1) Materials the company added to the product or work you put into the service before the customer rejected it.

2) Getting rid of the poor-quality product rejected by a customer (because the company cannot resell it).

3) Potential lost market share (it may lose orders to competitors that offer better quality).

4) Improving the product or service to fill the gap between what the customer wants and what the company currently offers.

5) More labour and resources were needed to fix the poor-quality product.

COPQ does not include any costs associated with detecting or preventing the lack of quality. Calculating COPQ for the organisation helps determine the potential savings it can gain by implementing quality process improvements.

The cost of non-conformance is part of the cost of quality, and it means the tangible and intangible costs incurred when the product or service does not conform to the agreed-upon quality in the project plan.

Types of Cost of Poor Quality

The impact of poor quality on the customer is not reflected in an organisation’s ledger but in the customer’s wallet. Therefore, to succeed in business today, one must also consider the “indirect cost of poor quality.” This cost can exceed the total price of the service or product. It is further divided into four areas:

  • Customer-incurred poor-quality costs
  • Customer dissatisfaction, poor-quality costs
  • Loss-of-reputation poor-quality costs
  • Lost opportunity costs

There are two poor-quality cost methodologies:

  1. Direct Poor Quality Costs
  2. Indirect Poor Quality Costs

Direct Quality Costs

The direct cost of poor quality can be derived directly from entries in the company ledger. Below are the types of direct poor-quality costs:

1) Controllable Poor-Quality Cost

Management controls this cost to ensure that only customer-accepted products and services are delivered. It includes prevention and appraisal costs.

i) Appraisal Costs

 Appraisal costs represent the direct expenses incurred in measuring quality. Here, quality is defined as adherence to customer expectations. These costs pertain to inspection, testing, and other endeavours to identify defective products or services or ensure their absence. They encompass the expenses associated with inspectors, testing equipment and materials, laboratories, quality audits, field testing, and the costs linked to assessments for the International Organization for Standardization – ISO 9000 or other quality award evaluations. Consequently, they encompass the costs of implementing quality measures, monitoring, and control. A typical example of appraisal costs is the expenditure on inspections. An organisation should establish an inspection process for its products and incoming goods from suppliers before they reach the customer. This process is also known as acceptance sampling, a technique utilised to verify adherence to quality standards.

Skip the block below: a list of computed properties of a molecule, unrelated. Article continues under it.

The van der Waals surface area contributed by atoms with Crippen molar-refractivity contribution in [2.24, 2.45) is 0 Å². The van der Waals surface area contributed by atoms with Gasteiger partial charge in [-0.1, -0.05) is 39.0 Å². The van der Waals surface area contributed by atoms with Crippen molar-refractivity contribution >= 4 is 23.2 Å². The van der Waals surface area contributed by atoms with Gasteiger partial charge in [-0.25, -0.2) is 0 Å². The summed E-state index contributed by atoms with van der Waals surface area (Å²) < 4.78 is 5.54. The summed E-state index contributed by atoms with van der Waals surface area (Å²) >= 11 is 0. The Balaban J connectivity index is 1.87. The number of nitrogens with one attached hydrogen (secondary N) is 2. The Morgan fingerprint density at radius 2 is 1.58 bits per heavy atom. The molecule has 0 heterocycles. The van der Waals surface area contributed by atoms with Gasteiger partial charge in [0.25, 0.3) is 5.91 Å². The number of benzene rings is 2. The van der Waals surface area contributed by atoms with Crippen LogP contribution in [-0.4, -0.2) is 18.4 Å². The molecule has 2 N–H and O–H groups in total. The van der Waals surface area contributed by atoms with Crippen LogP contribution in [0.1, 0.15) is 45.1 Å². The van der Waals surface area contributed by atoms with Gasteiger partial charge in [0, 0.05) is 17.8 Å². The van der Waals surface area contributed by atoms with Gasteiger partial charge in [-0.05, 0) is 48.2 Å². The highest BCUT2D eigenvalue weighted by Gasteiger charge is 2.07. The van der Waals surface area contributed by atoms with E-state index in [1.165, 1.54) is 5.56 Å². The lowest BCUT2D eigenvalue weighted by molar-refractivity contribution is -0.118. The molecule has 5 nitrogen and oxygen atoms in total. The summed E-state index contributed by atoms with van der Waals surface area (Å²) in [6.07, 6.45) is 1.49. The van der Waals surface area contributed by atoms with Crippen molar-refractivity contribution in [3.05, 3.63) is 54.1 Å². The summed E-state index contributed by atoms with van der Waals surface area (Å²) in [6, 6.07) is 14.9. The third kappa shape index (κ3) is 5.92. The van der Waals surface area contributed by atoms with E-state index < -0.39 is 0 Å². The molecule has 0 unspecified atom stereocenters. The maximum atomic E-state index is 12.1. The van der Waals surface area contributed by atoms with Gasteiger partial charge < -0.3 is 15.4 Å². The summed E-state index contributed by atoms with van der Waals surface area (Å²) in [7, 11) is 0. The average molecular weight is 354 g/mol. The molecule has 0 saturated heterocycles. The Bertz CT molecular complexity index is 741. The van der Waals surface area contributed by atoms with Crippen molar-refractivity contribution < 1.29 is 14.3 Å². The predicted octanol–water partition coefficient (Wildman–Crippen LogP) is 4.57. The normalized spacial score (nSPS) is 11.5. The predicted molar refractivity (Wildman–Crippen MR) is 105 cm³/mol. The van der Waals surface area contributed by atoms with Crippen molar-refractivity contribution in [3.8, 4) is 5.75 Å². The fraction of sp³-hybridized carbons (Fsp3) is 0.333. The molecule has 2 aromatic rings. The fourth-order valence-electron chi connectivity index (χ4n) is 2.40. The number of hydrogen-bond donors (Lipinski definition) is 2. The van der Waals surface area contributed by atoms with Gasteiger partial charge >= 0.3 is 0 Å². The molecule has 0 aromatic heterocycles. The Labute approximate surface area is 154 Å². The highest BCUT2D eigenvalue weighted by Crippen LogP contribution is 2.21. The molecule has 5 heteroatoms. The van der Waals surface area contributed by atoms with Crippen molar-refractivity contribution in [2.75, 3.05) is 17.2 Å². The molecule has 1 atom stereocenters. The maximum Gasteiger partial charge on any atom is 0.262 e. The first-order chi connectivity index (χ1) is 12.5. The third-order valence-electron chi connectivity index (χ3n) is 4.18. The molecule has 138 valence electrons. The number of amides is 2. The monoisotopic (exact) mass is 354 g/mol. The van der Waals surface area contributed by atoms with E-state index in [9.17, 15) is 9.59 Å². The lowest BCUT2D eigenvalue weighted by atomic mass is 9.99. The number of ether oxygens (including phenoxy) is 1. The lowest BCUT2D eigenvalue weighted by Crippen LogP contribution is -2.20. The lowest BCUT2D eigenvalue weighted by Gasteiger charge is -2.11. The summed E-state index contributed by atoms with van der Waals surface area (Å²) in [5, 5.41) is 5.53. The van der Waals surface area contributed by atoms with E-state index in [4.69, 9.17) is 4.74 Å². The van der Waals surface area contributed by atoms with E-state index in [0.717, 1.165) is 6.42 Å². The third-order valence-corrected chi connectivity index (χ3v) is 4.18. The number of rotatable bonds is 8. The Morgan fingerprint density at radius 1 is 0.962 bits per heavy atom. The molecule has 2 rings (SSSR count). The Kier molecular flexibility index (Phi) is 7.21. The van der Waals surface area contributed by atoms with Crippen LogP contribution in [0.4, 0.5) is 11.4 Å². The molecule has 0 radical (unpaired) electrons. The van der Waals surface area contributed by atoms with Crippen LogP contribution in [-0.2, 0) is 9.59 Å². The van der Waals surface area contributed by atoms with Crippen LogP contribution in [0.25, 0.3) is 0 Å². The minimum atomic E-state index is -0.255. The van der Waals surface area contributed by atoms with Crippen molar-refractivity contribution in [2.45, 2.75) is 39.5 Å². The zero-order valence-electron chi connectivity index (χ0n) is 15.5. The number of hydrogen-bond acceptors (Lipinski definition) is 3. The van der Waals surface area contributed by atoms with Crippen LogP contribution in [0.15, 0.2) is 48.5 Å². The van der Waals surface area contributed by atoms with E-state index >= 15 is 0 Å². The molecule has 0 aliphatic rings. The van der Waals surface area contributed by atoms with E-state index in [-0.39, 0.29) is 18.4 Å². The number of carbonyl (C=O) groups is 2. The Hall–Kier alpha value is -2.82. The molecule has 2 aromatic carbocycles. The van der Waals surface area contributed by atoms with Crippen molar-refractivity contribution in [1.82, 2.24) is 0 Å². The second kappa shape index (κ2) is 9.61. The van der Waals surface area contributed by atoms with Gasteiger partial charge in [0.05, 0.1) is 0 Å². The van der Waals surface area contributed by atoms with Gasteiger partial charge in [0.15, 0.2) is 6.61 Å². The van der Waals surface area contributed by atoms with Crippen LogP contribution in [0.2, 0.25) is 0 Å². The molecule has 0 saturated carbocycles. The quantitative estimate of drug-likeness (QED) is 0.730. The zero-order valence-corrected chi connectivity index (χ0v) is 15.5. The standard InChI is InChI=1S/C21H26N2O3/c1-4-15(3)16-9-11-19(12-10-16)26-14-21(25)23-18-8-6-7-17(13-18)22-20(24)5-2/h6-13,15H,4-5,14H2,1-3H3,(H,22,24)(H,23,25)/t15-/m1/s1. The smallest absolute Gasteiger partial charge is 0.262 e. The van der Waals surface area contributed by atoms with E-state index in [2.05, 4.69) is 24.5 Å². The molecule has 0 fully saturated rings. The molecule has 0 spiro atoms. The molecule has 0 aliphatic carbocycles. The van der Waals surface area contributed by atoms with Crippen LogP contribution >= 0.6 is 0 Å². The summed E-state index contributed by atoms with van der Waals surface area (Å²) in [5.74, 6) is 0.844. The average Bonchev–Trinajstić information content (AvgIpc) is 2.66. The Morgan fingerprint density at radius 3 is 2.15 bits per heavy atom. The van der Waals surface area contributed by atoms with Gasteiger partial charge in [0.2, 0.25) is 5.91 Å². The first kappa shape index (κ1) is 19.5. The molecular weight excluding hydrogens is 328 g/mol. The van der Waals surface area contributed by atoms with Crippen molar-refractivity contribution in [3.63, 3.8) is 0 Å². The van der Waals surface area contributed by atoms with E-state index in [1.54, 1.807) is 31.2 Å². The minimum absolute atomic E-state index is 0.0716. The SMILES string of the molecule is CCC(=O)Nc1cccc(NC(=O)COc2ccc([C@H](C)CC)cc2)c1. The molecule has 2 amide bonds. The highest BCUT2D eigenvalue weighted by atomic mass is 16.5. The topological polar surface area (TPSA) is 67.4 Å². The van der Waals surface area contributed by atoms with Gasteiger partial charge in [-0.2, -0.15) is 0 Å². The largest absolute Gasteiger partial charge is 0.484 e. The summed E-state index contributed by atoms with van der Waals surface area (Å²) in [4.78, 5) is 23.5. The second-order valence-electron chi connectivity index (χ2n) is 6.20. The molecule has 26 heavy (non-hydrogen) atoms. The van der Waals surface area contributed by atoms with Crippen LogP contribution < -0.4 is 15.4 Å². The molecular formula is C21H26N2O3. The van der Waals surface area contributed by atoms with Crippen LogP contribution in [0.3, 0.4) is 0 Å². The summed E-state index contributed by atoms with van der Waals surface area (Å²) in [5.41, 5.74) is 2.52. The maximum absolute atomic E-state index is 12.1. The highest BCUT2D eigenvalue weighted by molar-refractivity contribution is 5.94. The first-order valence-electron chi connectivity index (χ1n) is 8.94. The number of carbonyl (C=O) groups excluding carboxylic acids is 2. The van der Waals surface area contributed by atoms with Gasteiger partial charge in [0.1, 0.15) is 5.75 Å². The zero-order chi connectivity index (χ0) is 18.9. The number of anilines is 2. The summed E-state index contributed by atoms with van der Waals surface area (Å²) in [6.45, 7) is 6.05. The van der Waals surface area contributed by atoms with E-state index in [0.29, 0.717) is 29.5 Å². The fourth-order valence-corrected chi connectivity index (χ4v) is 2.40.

Examples of appraisal costs include:

a) Test Equipment Costs: These are the expenses associated with maintaining equipment used to test the quality characteristics of products.

b) Operator Costs: These encompass the expenses related to the time operators spend gathering data for testing product quality, making equipment adjustments to maintain quality, and halting work to assess quality.

c) Inspection and Testing Costs: These include the expenses incurred for testing and inspecting materials, parts, and the product at various stages and the end of the process.

Appraisal costs are generally higher in a service organisation than in a manufacturing company, thus constituting a more significant proportion of total quality costs. Quality in services is primarily associated with the interaction between an employee and a customer, making the appraisal of quality more challenging. In manufacturing operations, quality appraisal can mainly occur internally; however, evaluating service quality typically necessitates customer interviews, surveys, questionnaires, and similar methods.

ii) Prevention Costs

Prevention costs are expenses associated with preventing defects and imperfections. The primary focus of prevention costs is ensuring quality and minimising or eliminating the likelihood of events adversely affecting the company’s goods, services, or daily operations. This category includes the cost of establishing a quality system, including expenses such as planning and administrative systems, collaboration with vendors, training, implementation of quality control procedures, and increased attention in the design and production phases to reduce the probability of defective artistry.